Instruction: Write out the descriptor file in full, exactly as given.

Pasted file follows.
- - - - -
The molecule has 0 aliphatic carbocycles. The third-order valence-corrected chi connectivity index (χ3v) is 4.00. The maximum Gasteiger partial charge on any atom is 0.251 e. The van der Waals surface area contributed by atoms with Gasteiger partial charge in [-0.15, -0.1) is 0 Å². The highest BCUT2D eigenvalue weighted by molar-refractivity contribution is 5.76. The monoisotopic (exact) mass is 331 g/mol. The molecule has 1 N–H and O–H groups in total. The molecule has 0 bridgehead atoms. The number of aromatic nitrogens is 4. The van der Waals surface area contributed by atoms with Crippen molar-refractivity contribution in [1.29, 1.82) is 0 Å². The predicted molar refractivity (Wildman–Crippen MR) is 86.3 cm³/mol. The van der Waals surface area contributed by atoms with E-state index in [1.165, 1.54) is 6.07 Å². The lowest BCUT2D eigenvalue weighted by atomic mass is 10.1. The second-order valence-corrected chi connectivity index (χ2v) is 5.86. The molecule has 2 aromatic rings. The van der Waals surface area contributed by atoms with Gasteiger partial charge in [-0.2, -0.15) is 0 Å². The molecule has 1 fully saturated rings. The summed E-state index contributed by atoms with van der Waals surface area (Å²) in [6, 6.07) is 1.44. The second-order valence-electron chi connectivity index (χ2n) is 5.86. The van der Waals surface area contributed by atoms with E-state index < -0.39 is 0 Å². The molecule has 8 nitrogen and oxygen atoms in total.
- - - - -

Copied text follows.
The molecule has 0 aliphatic carbocycles. The third-order valence-corrected chi connectivity index (χ3v) is 4.00. The maximum Gasteiger partial charge on any atom is 0.251 e. The van der Waals surface area contributed by atoms with Gasteiger partial charge in [-0.15, -0.1) is 0 Å². The highest BCUT2D eigenvalue weighted by molar-refractivity contribution is 5.76. The monoisotopic (exact) mass is 331 g/mol. The molecule has 1 N–H and O–H groups in total. The molecule has 0 bridgehead atoms. The number of aromatic nitrogens is 4. The van der Waals surface area contributed by atoms with Crippen molar-refractivity contribution in [1.29, 1.82) is 0 Å². The predicted molar refractivity (Wildman–Crippen MR) is 86.3 cm³/mol. The van der Waals surface area contributed by atoms with E-state index in [1.165, 1.54) is 6.07 Å². The lowest BCUT2D eigenvalue weighted by atomic mass is 10.1. The second-order valence-corrected chi connectivity index (χ2v) is 5.86. The molecule has 2 aromatic rings. The van der Waals surface area contributed by atoms with Gasteiger partial charge in [-0.2, -0.15) is 0 Å². The molecule has 1 fully saturated rings. The summed E-state index contributed by atoms with van der Waals surface area (Å²) in [6, 6.07) is 1.44. The second-order valence-electron chi connectivity index (χ2n) is 5.86. The van der Waals surface area contributed by atoms with E-state index < -0.39 is 0 Å². The molecule has 8 nitrogen and oxygen atoms in total.